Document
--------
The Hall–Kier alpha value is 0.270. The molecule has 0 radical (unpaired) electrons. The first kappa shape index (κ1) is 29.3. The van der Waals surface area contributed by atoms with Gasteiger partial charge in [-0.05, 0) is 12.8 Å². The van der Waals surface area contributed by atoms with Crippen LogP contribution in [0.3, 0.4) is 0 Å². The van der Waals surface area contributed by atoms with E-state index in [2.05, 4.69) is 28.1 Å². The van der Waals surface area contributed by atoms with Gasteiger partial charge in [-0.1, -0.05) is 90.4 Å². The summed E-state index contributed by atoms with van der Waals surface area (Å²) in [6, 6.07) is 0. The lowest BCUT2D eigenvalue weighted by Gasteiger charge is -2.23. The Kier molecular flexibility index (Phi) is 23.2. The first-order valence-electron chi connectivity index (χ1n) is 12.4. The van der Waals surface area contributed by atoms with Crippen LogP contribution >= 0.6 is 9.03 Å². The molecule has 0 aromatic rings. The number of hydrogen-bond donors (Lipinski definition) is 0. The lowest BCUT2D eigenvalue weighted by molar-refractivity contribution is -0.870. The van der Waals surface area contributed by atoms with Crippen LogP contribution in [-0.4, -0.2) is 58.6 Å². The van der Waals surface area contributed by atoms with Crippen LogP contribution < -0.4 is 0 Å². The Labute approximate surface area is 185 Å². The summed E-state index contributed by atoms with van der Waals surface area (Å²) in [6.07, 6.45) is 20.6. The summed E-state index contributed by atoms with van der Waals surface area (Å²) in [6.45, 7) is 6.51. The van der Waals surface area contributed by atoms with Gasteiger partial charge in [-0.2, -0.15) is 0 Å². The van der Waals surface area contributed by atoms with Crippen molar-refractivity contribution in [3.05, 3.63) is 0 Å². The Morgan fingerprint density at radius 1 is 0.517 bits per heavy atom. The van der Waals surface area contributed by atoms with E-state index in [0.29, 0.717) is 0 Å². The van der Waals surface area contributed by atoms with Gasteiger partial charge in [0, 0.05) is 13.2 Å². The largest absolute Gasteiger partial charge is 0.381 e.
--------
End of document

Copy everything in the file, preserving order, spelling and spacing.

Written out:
The Hall–Kier alpha value is 0.270. The molecule has 0 radical (unpaired) electrons. The first kappa shape index (κ1) is 29.3. The van der Waals surface area contributed by atoms with Gasteiger partial charge in [-0.05, 0) is 12.8 Å². The van der Waals surface area contributed by atoms with Crippen LogP contribution in [0.3, 0.4) is 0 Å². The van der Waals surface area contributed by atoms with E-state index in [2.05, 4.69) is 28.1 Å². The van der Waals surface area contributed by atoms with Gasteiger partial charge in [-0.1, -0.05) is 90.4 Å². The summed E-state index contributed by atoms with van der Waals surface area (Å²) in [6, 6.07) is 0. The lowest BCUT2D eigenvalue weighted by Gasteiger charge is -2.23. The Kier molecular flexibility index (Phi) is 23.2. The first-order valence-electron chi connectivity index (χ1n) is 12.4. The van der Waals surface area contributed by atoms with Crippen LogP contribution >= 0.6 is 9.03 Å². The molecule has 0 aromatic rings. The number of hydrogen-bond donors (Lipinski definition) is 0. The lowest BCUT2D eigenvalue weighted by molar-refractivity contribution is -0.870. The van der Waals surface area contributed by atoms with Crippen LogP contribution in [-0.4, -0.2) is 58.6 Å². The van der Waals surface area contributed by atoms with Crippen LogP contribution < -0.4 is 0 Å². The Labute approximate surface area is 185 Å². The summed E-state index contributed by atoms with van der Waals surface area (Å²) in [6.07, 6.45) is 20.6. The summed E-state index contributed by atoms with van der Waals surface area (Å²) in [6.45, 7) is 6.51. The van der Waals surface area contributed by atoms with Gasteiger partial charge in [-0.2, -0.15) is 0 Å². The van der Waals surface area contributed by atoms with Crippen molar-refractivity contribution in [3.05, 3.63) is 0 Å². The Morgan fingerprint density at radius 1 is 0.517 bits per heavy atom. The van der Waals surface area contributed by atoms with E-state index in [0.29, 0.717) is 0 Å². The van der Waals surface area contributed by atoms with Gasteiger partial charge in [0, 0.05) is 13.2 Å². The largest absolute Gasteiger partial charge is 0.381 e.